loading page

Transdisciplinary education to meet Earth system challenges: development of the Egyptian STEM school and teacher education curricula
  • David Smith,
  • Emily Walter,
  • Frederick Nelson
David Smith
Design for STEM

Corresponding Author:[email protected]

Author Profile
Emily Walter
California State University Fresno
Author Profile
Frederick Nelson
California State University Fresno
Author Profile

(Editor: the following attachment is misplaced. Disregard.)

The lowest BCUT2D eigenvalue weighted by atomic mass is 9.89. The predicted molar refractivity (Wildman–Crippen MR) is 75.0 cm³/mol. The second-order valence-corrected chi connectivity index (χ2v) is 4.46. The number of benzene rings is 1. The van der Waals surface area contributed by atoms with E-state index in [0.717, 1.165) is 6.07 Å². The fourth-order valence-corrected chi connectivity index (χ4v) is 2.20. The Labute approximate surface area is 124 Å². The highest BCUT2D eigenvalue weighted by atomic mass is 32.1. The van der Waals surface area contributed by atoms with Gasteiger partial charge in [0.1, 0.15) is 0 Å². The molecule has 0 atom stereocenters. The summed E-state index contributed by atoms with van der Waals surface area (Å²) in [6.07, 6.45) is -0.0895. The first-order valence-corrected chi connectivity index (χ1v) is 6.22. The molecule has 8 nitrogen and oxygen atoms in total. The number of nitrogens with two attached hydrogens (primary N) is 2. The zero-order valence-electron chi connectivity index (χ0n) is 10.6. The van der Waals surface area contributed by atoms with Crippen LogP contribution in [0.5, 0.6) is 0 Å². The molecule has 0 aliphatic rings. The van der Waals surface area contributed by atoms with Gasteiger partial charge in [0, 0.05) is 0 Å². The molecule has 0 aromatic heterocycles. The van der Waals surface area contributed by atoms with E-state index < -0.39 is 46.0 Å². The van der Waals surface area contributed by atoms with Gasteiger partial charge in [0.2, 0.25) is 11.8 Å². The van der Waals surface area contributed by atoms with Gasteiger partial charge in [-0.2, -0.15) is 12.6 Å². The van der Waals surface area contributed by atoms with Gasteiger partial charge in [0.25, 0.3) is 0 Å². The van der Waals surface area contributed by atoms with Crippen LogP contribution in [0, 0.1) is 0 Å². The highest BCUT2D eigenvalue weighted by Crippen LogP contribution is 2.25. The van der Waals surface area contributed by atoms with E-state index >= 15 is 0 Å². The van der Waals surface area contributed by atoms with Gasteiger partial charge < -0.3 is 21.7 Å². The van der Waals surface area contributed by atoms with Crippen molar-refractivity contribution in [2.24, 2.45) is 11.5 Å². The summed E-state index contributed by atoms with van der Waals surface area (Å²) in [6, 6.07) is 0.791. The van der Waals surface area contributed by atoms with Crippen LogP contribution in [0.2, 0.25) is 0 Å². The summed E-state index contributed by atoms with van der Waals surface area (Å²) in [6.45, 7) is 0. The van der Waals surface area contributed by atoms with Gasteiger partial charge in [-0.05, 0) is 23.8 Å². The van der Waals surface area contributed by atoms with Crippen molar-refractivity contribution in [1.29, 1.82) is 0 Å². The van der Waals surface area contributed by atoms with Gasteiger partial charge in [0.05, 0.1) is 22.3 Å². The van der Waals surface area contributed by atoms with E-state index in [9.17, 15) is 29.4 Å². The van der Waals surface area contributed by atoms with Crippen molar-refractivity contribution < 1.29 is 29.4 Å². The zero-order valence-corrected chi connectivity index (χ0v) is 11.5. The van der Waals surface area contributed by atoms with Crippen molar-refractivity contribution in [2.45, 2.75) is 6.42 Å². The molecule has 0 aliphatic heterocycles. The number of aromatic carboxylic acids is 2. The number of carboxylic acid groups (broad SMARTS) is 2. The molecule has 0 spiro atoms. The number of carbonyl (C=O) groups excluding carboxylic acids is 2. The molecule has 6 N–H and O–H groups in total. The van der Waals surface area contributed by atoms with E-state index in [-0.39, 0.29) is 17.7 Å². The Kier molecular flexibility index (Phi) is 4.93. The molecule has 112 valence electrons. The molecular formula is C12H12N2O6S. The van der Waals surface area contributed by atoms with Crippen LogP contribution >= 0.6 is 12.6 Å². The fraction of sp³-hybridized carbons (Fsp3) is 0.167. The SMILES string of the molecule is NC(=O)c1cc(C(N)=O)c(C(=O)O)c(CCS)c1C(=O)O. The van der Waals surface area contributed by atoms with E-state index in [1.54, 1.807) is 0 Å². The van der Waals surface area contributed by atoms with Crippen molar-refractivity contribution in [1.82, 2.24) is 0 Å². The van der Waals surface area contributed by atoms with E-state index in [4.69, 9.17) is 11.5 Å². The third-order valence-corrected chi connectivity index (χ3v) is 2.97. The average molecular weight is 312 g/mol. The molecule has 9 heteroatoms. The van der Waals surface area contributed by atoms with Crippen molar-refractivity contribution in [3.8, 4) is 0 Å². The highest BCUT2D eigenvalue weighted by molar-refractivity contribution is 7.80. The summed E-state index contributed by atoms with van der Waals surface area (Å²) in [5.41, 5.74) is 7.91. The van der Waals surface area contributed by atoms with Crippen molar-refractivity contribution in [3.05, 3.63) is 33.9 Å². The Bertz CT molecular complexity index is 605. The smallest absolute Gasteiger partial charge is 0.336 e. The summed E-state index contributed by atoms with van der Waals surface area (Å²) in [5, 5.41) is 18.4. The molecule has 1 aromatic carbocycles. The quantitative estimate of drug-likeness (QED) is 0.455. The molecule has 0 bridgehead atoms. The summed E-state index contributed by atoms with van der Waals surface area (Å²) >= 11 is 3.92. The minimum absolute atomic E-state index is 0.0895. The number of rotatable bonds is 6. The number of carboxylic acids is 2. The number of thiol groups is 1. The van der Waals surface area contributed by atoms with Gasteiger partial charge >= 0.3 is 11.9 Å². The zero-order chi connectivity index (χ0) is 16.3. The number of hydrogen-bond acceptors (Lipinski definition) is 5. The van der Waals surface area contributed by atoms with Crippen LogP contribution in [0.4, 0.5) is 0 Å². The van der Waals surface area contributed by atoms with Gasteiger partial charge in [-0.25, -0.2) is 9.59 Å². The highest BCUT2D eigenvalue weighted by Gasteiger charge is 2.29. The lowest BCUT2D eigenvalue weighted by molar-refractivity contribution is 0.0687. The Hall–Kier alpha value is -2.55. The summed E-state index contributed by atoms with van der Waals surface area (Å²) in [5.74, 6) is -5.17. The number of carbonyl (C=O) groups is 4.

Following the establishment of the first STEM school in Egypt (in 2011), the Egyptian Ministry of Education and the USAID-funded Egypt’s STEM School Project began joint work creating a public STEM high school model, supported by US STEM education experts, that addresses 11 major Grand Challenges (GCs) identified by Egyptians. In 2018, the Egyptian Ministry of Higher Education and Scientific Research and US STEM faculty, coordinated by 21PSTEM, began creating 4-year undergraduate and 1-year post-Bachelor programs to prepare teachers for these schools, under the USAID-funded STEM Teacher Education and School Strengthening Activity (STESSA), also based on the GCs. Traditional Earth science alone was not sufficient to prepare students to meet these transdisciplinary GCs. Instead, the STEM high schools, as well as the graduate and undergraduate programs, use a transdisciplinary curriculum, with biology, chemistry, physics, Earth science, and math taught every semester. The content is further integrated every semester in capstone project experiences. These curricula were jointly developed by US and Egyptian STEM content experts who also did teacher training. These STEM schools have been a major success, catapulting Egyptian youth into wins at international STEM competitions and earning them admission to elite universities around the world. As the schools developed, the Ministry of Education and 21PSTEM (which implements STESSA) found that US-Egyptian professional development helped ease teachers’ transition to the integrated curriculum. But a growing number of STEM high schools made a new teacher pipeline imperative. US and Egyptian faculty are developing new 4-year undergraduate programs to prepare teachers in 5 STEM disciplines. These programs echo the high school curriculum and the GCs, but are more explicitly transdisciplinary, beginning with 6 integrated STEM courses in the first two years. Earth science plays a prominent role in these integrated courses and Earth science faculty from the US and Egypt have played a significant role in course development. We will report on the development and progress of the first two of these transdisciplinary courses, and the potential of truly transdisciplinary course work to develop stronger Earth scientists, ready to meet grand challenges in any nation on Earth.